If you’ve thought Chrome has been running a bit faster on your Mac recently, you’re not imagining things. On its Chromium Blog Thursday, Google highlighted a series of backend improvements it has made to its Chrome browser to make it faster on the Mac. The improvements go back about three months and have resulted in a 10 percent boost in the Speedometer browser benchmark, according to Google.
The blog post highlights the following optimizations:
'Array.prototype.join'functions and made improvements in CSS’s InterpolableColor.
- HTML modifications: Google added specialized fast paths for parsing
- More efficient pointer compression: Pointer compression is done frequently, so Google made optimizations to this function, which resulted in better performance.
Of note, Google reports the new fast path for innerHTML parser will also be used by Apple’s WebKit engine to “create a better web experience for all web users.”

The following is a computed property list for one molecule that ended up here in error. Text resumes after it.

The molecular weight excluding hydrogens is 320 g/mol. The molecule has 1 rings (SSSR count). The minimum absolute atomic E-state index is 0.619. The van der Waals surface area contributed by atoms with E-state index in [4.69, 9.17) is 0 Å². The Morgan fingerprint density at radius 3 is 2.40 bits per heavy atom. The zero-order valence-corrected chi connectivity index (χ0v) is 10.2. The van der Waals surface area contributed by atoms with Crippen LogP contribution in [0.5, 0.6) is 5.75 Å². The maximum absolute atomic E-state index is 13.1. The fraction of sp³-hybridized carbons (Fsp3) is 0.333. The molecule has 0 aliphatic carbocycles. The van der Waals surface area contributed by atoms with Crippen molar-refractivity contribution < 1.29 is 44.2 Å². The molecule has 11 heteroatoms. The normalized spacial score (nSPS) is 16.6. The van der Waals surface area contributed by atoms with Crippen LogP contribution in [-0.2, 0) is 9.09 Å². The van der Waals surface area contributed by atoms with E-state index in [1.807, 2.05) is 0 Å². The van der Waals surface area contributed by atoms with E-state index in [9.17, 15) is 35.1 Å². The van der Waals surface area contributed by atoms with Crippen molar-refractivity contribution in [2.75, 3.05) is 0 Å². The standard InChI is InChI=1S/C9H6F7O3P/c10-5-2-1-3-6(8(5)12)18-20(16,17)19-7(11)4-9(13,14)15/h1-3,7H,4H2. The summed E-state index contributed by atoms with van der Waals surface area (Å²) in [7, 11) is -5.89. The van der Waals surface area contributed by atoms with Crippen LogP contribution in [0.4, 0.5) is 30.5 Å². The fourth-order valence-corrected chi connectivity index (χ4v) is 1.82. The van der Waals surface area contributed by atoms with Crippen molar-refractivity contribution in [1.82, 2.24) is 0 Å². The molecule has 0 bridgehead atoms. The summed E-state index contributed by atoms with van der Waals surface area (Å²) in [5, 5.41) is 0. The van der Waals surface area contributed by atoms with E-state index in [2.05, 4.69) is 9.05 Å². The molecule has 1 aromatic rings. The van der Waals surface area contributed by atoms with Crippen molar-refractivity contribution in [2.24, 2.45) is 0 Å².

The optimizations were made over a period of time, and Google does not state a version number for Chrome as to when the optimizations started to be implemented. The current version of Chrome for Mac is 112.0.5615.49.
In our own testing with Speedometer 2.1, the latest version of Chrome posted a score of 405, which is 5.5 percent faster than the latest version of Safari (16.5), which posted a score of 384. Speedometer 2.1 is a benchmark that gauges a browser’s responsiveness with timed simulated user interactions. It is freely available for anyone to use at https://browserbench.org/Speedometer2.1/. Google Chrome is available on the Chrome website.